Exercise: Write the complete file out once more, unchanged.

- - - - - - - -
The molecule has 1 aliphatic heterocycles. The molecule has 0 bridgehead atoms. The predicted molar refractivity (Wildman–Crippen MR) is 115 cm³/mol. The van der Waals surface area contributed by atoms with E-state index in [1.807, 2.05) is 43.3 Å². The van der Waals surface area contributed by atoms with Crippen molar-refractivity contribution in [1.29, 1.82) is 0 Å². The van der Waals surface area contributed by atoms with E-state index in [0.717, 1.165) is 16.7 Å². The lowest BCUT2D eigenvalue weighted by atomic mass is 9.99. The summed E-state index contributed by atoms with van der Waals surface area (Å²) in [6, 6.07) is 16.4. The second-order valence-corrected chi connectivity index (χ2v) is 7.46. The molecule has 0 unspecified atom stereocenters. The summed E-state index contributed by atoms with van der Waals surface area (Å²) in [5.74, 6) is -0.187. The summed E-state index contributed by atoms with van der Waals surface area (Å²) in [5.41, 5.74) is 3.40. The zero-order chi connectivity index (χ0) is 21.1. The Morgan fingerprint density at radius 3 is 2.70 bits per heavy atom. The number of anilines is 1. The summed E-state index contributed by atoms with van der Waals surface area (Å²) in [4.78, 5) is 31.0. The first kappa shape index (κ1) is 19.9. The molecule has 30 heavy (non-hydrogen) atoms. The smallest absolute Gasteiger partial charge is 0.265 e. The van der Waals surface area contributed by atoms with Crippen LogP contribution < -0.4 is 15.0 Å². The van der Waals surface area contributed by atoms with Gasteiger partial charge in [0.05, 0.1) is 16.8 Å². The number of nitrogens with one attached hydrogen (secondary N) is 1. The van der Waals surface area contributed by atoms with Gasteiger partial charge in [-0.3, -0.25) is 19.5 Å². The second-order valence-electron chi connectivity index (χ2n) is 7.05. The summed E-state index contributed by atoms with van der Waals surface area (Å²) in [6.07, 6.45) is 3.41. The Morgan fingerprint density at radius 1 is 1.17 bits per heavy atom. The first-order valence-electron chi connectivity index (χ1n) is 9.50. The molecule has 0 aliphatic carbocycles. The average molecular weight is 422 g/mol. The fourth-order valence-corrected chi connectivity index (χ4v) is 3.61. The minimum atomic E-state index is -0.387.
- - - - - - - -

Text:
The molecule has 1 aliphatic heterocycles. The molecule has 0 bridgehead atoms. The predicted molar refractivity (Wildman–Crippen MR) is 115 cm³/mol. The van der Waals surface area contributed by atoms with E-state index in [1.807, 2.05) is 43.3 Å². The van der Waals surface area contributed by atoms with Crippen molar-refractivity contribution in [1.29, 1.82) is 0 Å². The van der Waals surface area contributed by atoms with E-state index in [0.717, 1.165) is 16.7 Å². The lowest BCUT2D eigenvalue weighted by atomic mass is 9.99. The summed E-state index contributed by atoms with van der Waals surface area (Å²) in [6, 6.07) is 16.4. The second-order valence-corrected chi connectivity index (χ2v) is 7.46. The molecule has 0 unspecified atom stereocenters. The summed E-state index contributed by atoms with van der Waals surface area (Å²) in [5.74, 6) is -0.187. The summed E-state index contributed by atoms with van der Waals surface area (Å²) in [5.41, 5.74) is 3.40. The zero-order chi connectivity index (χ0) is 21.1. The Morgan fingerprint density at radius 3 is 2.70 bits per heavy atom. The number of anilines is 1. The summed E-state index contributed by atoms with van der Waals surface area (Å²) in [4.78, 5) is 31.0. The first kappa shape index (κ1) is 19.9. The molecule has 30 heavy (non-hydrogen) atoms. The smallest absolute Gasteiger partial charge is 0.265 e. The van der Waals surface area contributed by atoms with Crippen LogP contribution < -0.4 is 15.0 Å². The van der Waals surface area contributed by atoms with Gasteiger partial charge in [0.05, 0.1) is 16.8 Å². The number of nitrogens with one attached hydrogen (secondary N) is 1. The van der Waals surface area contributed by atoms with Gasteiger partial charge in [-0.3, -0.25) is 19.5 Å². The second-order valence-electron chi connectivity index (χ2n) is 7.05. The summed E-state index contributed by atoms with van der Waals surface area (Å²) in [6.07, 6.45) is 3.41. The Morgan fingerprint density at radius 1 is 1.17 bits per heavy atom. The first-order valence-electron chi connectivity index (χ1n) is 9.50. The molecule has 0 aliphatic carbocycles. The average molecular weight is 422 g/mol. The fourth-order valence-corrected chi connectivity index (χ4v) is 3.61. The minimum atomic E-state index is -0.387.